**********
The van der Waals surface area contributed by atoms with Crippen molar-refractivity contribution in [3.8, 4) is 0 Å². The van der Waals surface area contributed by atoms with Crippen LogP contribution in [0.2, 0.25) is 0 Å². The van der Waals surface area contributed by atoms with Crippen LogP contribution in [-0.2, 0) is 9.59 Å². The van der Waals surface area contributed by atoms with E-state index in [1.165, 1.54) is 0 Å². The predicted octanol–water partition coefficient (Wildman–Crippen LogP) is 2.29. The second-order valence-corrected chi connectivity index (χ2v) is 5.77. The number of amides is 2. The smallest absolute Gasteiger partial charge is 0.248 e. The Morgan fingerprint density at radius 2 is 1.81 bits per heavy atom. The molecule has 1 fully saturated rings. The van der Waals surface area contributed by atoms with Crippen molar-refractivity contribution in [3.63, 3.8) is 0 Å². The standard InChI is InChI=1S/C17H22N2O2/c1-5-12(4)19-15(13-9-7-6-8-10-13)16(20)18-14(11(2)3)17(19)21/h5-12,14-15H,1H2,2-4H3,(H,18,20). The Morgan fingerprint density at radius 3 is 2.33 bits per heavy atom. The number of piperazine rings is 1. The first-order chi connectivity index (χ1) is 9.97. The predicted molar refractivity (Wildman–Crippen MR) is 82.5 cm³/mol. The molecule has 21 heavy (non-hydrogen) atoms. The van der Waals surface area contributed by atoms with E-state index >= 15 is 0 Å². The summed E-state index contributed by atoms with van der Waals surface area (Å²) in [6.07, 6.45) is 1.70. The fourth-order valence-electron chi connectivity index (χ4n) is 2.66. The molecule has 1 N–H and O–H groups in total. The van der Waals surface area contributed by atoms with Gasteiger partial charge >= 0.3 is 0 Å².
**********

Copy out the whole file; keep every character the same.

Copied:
The van der Waals surface area contributed by atoms with Crippen molar-refractivity contribution in [3.8, 4) is 0 Å². The van der Waals surface area contributed by atoms with Crippen LogP contribution in [0.2, 0.25) is 0 Å². The van der Waals surface area contributed by atoms with Crippen LogP contribution in [-0.2, 0) is 9.59 Å². The van der Waals surface area contributed by atoms with E-state index in [1.165, 1.54) is 0 Å². The predicted octanol–water partition coefficient (Wildman–Crippen LogP) is 2.29. The second-order valence-corrected chi connectivity index (χ2v) is 5.77. The number of amides is 2. The smallest absolute Gasteiger partial charge is 0.248 e. The Morgan fingerprint density at radius 2 is 1.81 bits per heavy atom. The molecule has 1 fully saturated rings. The van der Waals surface area contributed by atoms with Crippen molar-refractivity contribution in [3.63, 3.8) is 0 Å². The standard InChI is InChI=1S/C17H22N2O2/c1-5-12(4)19-15(13-9-7-6-8-10-13)16(20)18-14(11(2)3)17(19)21/h5-12,14-15H,1H2,2-4H3,(H,18,20). The Morgan fingerprint density at radius 3 is 2.33 bits per heavy atom. The number of piperazine rings is 1. The first-order chi connectivity index (χ1) is 9.97. The predicted molar refractivity (Wildman–Crippen MR) is 82.5 cm³/mol. The molecule has 21 heavy (non-hydrogen) atoms. The van der Waals surface area contributed by atoms with E-state index >= 15 is 0 Å². The summed E-state index contributed by atoms with van der Waals surface area (Å²) in [6.07, 6.45) is 1.70. The fourth-order valence-electron chi connectivity index (χ4n) is 2.66. The molecule has 1 N–H and O–H groups in total. The van der Waals surface area contributed by atoms with Gasteiger partial charge >= 0.3 is 0 Å².